If you have blood in your urine

After radiotherapy, small blood vessels in the bladder lining may be more fragile and bleed easily. This can cause blood in your urine. If you have this, you’ll need to have a cystoscopy to find out what’s causing it.

If there’s only a small amount of bleeding that’s been caused by radiotherapy, you may not need any treatment. But if the bleeding is regular or heavy or you become anaemic (have a lack of red blood cells), you are likely to need treatment. There are several possible treatments.

Tablets

Tranexamic acid (Cyklokapron®) tablets can reduce bleeding. They help stop blood clots dissolving. Your doctor may prescribe these tablets for you.

Giving drugs into the bladder

To stop the bleeding, some drugs can be given directly into the bladder as a fluid.

For this treatment, you lie down while a nurse gently passes a thin, flexible tube (a catheter) into your urethra and through to the bladder. The nurse slowly passes fluid through the catheter into your bladder. Then they remove the catheter and the fluid stays in your bladder for about half an hour. This gives the treatment time to work. After this, you go to the toilet to empty your bladder. You may feel some discomfort when passing urine for a couple of days afterwards.

Your doctor will explain more about this treatment and its possible side effects.

Bladder wash-out

If you’re passing blood clots in your urine, these may need to be flushed out to make sure they don’t block your urethra. A nurse or doctor passes liquid through a catheter into your bladder. The liquid then drains back out of the catheter into a bag. This can be repeated until the clots have gone.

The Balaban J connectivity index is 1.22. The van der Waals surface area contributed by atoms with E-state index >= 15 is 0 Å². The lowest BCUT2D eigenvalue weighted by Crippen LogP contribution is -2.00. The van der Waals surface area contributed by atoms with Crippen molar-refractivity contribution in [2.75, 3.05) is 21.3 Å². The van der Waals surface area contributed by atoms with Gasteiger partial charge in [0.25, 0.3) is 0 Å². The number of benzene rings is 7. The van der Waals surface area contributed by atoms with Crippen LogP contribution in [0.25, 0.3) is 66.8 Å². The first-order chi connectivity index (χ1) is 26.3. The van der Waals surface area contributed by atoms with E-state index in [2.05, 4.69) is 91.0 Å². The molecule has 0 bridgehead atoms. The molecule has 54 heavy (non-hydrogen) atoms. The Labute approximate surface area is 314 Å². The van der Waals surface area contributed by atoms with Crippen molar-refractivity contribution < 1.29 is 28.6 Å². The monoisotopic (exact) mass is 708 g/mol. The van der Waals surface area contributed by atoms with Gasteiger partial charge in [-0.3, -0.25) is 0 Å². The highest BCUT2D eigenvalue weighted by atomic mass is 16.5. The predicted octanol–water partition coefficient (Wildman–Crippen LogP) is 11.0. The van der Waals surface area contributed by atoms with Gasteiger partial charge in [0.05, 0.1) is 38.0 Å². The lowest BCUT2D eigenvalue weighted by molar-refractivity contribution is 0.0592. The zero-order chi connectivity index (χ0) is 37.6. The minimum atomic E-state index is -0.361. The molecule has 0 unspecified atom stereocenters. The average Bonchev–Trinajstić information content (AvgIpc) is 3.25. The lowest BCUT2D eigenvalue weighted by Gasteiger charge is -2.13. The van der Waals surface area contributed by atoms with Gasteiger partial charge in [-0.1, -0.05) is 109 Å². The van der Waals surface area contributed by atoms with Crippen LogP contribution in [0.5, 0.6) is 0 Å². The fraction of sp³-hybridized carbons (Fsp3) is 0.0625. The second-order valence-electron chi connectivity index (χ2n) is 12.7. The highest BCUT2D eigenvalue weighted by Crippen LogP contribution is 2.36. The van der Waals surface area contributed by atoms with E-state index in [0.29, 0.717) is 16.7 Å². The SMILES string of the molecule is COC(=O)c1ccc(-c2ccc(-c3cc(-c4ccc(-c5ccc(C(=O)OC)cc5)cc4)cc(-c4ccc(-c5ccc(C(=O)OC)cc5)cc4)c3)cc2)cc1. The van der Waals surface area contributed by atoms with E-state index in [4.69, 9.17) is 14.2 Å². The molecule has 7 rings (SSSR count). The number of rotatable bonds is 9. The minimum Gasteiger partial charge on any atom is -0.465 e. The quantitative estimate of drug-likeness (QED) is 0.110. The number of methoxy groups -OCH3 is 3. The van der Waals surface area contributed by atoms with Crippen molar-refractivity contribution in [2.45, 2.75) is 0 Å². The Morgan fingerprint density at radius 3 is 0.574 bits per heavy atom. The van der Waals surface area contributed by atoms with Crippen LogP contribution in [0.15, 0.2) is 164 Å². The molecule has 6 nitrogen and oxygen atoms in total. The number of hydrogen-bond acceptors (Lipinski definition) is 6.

Cauterisation

If medicines don’t stop the bleeding, your doctor may suggest using heat to seal the blood vessels that are bleeding. This is called cauterisation. It’s done using a cystoscope while you’re under a general anaesthetic.

Hyperbaric oxygen therapy

This treatment increases the amount of oxygen that gets to tissue in the bladder. It can encourage new blood vessels to grow and the tissue to heal, which may help areas damaged by radiotherapy. It’s usually only used after other treatments have been tried. Hyperbaric oxygen therapy is not available everywhere and you may have to travel to get this treatment.

Treating anaemia

Some people become anaemic because of bleeding from the bladder. This can cause symptoms such as feeling breathless or tired. Your doctor may suggest you have iron tablets, which will help you make red blood cells. This will improve your symptoms and make you feel better. Some people may need a blood transfusion.

If bladder problems don’t improve

If your bladder symptoms continue or don’t improve after these treatments have been tried, your specialist may talk to you about other possibilities. When symptoms are severe, an operation to remove the bladder may be an option, but this is rare.

We have more information on practical ways to cope with bladder changes.

Back to Late effects of pelvic radiotherapy

About late effects

Some people may have long term or late effects of pelvic radiotherapy. These can usually be treated or managed successfully.

Bladder changes

Late effects on the bladder can usually be managed or treated successfully. Talk to your doctor about any symptoms.

Bowel changes

Late bowel effects of pelvic radiotherapy are usually managed or treated successfully. Talk to your doctor if you notice any symptoms.

Late effects and sex life

Pelvic radiotherapy can have some late effects on your sex life. Talk to your doctor for advice on how to manage these.